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    (Original post by _NMcC_)
    Yes that looks fine. I'm getting the same answer.
    Thank you very much for your help!!!
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    (Original post by locket0511)
    Thank you very much for your help!!!
    No worries.
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    hils?
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    (Original post by Kadak)
    Yes, me !
    Absolutely pain

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    Hi

    I do not understand ionic half equations, was wondering if you guys could help me understand them.

    (i)So instance it asks to 'Write the ionic equation to show the oxidation of Calcium, Ca, to Calcium ions, Ca^2+'.

    Ca ---> Ca2+ + 2e^-

    (correct or not?)

    (ii) And 'Write the ionion half-equation to show the reduction of water to hydrogen, H2, and hydroxide ions, OH^-'.

    (could some one walk me through this, baby steps :blushing: )

    (iii) Combine the two ionic half-equations.

    (I think I know how to do this lol, I THINK)


    Also other questions:

    Complete and balance the following equations:

    (ii) Na2O + H2O --> ?

    (iii) Na2O + HCl ---? ?

    (idk because I've only learnt about group 2 and 7.. not group 1 :s )

    Thanks :ahee:
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    More questions :awesome:

    Sodium:

    1st ionisation energy: 496
    2nd ionisation energy: 4563

    Magnesium:

    1st .. : 738
    2nd.. : ?

    Predict a value for the second Ionisation energy of Magnesium. Explain your choice.

    So I was thinking:

    Sodium's 1st is lower than Magnesium due to the atomic size and nuclear attraction. (But wouldn't it's first be high because it does lose a whole electron shell?) It's 2nd is significantly higher in IE (Is it because of the loss of an electron shell?)

    Magnesium's 1st IE is greater due to it being higher in electron density (having a larger charge and smaller radius), which causes it to have a strong nuclear attraction. It's 2nd IE would result in it losing an electron shell. So wouldn't the jump/difference between 1st and 2nd be significantly great? (or is the jump at the 3rd IE?)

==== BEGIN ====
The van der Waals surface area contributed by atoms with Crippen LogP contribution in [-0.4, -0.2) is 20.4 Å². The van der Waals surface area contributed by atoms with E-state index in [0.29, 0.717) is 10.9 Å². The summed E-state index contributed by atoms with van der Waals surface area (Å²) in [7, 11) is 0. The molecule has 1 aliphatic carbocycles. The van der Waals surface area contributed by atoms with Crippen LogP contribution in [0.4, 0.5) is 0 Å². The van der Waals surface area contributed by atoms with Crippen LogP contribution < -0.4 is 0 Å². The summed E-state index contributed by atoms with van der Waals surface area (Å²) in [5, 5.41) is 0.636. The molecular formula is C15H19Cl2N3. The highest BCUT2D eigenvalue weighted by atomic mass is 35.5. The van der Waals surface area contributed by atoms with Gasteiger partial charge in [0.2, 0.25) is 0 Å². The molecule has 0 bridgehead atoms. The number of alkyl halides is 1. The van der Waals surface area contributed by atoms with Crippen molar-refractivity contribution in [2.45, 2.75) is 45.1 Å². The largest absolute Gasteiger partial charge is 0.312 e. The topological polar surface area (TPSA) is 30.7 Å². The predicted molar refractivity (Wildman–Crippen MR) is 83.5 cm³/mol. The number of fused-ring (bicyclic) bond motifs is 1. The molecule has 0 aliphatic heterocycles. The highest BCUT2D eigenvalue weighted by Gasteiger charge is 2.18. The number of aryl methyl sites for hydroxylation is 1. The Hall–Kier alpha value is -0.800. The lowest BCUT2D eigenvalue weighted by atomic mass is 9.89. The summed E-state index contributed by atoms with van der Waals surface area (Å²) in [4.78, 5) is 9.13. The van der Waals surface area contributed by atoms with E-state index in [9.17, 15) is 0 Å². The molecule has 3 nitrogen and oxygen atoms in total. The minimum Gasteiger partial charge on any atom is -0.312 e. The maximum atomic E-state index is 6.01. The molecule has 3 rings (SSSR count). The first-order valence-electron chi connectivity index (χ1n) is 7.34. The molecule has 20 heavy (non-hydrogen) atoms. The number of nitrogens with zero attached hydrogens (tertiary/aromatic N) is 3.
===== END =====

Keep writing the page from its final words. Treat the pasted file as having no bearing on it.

I'm not sure if the 2nd IE of Magnesium is suppose to be greater or less than the 2nd IE of Sodium.

    Thanks :blushing:
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    Lololol more questions :awesome: (these are questions I missed out from numerous past paper booklets, I swear :blushing: )

    Cars are fitted with catalytic converters in order to reduce the pollution caused by the combustion of petrol. Potential pollutant gases include CO, NO and unburnt hydrocarbons. The first two compounds are removed by passing the hot gases over a platinum catalyst.

    CO(g) + NO(g) --> CO2(g) + 1/2N2(g) Delta H = -373kJmol-1

    (iii) Comment on the relative value of the Activation energy of this reaction compared with the much fast reaction of NO with O2.

    Lol, after typing that out I THINK I get it? Or.. maybe not.
    Would you just say that:

    The activation energy would be lower in the reaction of NO + O2 because less energy is required for the reaction to take place?

    Thanks again
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    (Original post by Dinaa)
    More questions :awesome:

    Sodium:

    1st ionisation energy: 496
    2nd ionisation energy: 4563

    Magnesium:

    1st .. : 738
    2nd.. : ?

    Predict a value for the second Ionisation energy of Magnesium. Explain your choice.

    So I was thinking:

    Sodium's 1st is lower than Magnesium due to the atomic size and nuclear attraction. (But wouldn't it's first be high because it does lose a whole electron shell?) It's 2nd is significantly higher in IE (Is it because of the loss of an electron shell?)